With Digvijaya Singh’s ouster, Congress begins restructuring party after election losses
The Congress party has slowly begun the process of restructuring — evident from the sacking of party general secretary Digvijaya Singh as its in-charge in Goa.india Updated: Apr 30, 2017 23:39 IST
The Congress appears to have responded to calls from its rank and file to initiate organisational changes and fix responsibility for a string of electoral losses since the 2014 national elections.
It has slowly begun the process of restructuring — evident from the sacking of party general secretary Digvijaya Singh as its in-charge in Goa.
The party won the most seats in the April-May assembly elections, but couldn’t collect any allies to unseat the BJP from power in the small western state.
Such action from the high command, replacing a senior functionary on state leaders’ demand, is rare in the Congress. But then, the party leadership is facing wide criticism for its indecisiveness, breakdown of the decision-making process, and failure to react to crisis situations, especially after the worst drubbing in the 2014 elections.
Singh’s ouster is seen as a message that the leadership won’t hesitate to act tough, whenever the need arises to hold senior functionaries accountable.
Singh, a former Madhya Pradesh chief minister, lost charge of Karnataka as well. That was apparently done on the request of state leaders and legislators, who complained against his work style. Dissent could trip the party’s chances of retaining power in the southern state that votes in April-May next year.
The BJP is trying hard to make a comeback in Karnataka, but bitter infighting could give the Congress the window to check the anti-incumbency.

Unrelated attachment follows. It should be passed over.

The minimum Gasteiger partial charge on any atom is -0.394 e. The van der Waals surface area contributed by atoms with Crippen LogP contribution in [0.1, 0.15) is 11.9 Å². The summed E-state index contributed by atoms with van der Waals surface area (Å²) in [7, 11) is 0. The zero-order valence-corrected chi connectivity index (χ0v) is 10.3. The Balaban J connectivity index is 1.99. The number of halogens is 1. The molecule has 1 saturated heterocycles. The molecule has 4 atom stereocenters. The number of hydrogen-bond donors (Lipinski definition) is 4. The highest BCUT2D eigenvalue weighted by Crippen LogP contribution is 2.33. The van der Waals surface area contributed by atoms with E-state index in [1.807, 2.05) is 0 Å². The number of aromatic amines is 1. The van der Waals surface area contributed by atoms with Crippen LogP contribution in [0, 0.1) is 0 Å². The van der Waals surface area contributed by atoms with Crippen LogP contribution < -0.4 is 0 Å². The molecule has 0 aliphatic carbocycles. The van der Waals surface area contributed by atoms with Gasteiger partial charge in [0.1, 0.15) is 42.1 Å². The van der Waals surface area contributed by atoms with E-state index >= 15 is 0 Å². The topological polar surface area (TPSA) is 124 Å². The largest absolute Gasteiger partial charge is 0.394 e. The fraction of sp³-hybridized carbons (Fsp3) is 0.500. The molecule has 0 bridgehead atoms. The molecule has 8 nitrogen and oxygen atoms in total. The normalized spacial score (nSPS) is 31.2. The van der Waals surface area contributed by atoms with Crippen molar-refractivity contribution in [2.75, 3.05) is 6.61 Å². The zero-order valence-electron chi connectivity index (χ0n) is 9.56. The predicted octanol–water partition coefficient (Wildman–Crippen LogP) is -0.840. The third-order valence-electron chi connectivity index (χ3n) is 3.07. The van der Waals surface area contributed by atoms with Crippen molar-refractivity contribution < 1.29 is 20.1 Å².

There is also an indication that the Congress leadership is relying on a mix of experience and youth to steer the party.
The 66-year-old former Rajasthan chief minister Ashok Gehlot and Kerala parliamentarian KC Venugopal, who is 54, were appointed general secretaries. These were clear examples.
Young leaders have been made party secretaries and given charge of different states with a long-term aim to build a team for the future.
Situations such as the one in Assam might have prompted a course change. The Congress lost the northeastern state and became vulnerable in the region after young regional leader Himanta Biswa Sarma broke ranks and joined the BJP before the 2016 Assam polls.
The party had to forego Arunachal Pradesh because of dissension and is facing an exodus of lawmakers and leaders in Manipur, where the BJP ousted a 15-year Congress rule in this year’s elections.
Sarma is among the main leaders credited with the BJP’s success in Manipur. The Congress repeated the Goa story here too — emerged as the single largest party with more legislators but fell short of a majority and couldn’t get any allies to support it to form the government.
The Congress leadership, however, has yet to move fast and bring changes in states such as Bihar, Punjab, Kerala and Odisha.
Besides, there is still no clarity when Congress vice president Rahul Gandhi will formally take over the reins of the organisation from his mother, Sonia Gandhi, who has been at the helm since 1998.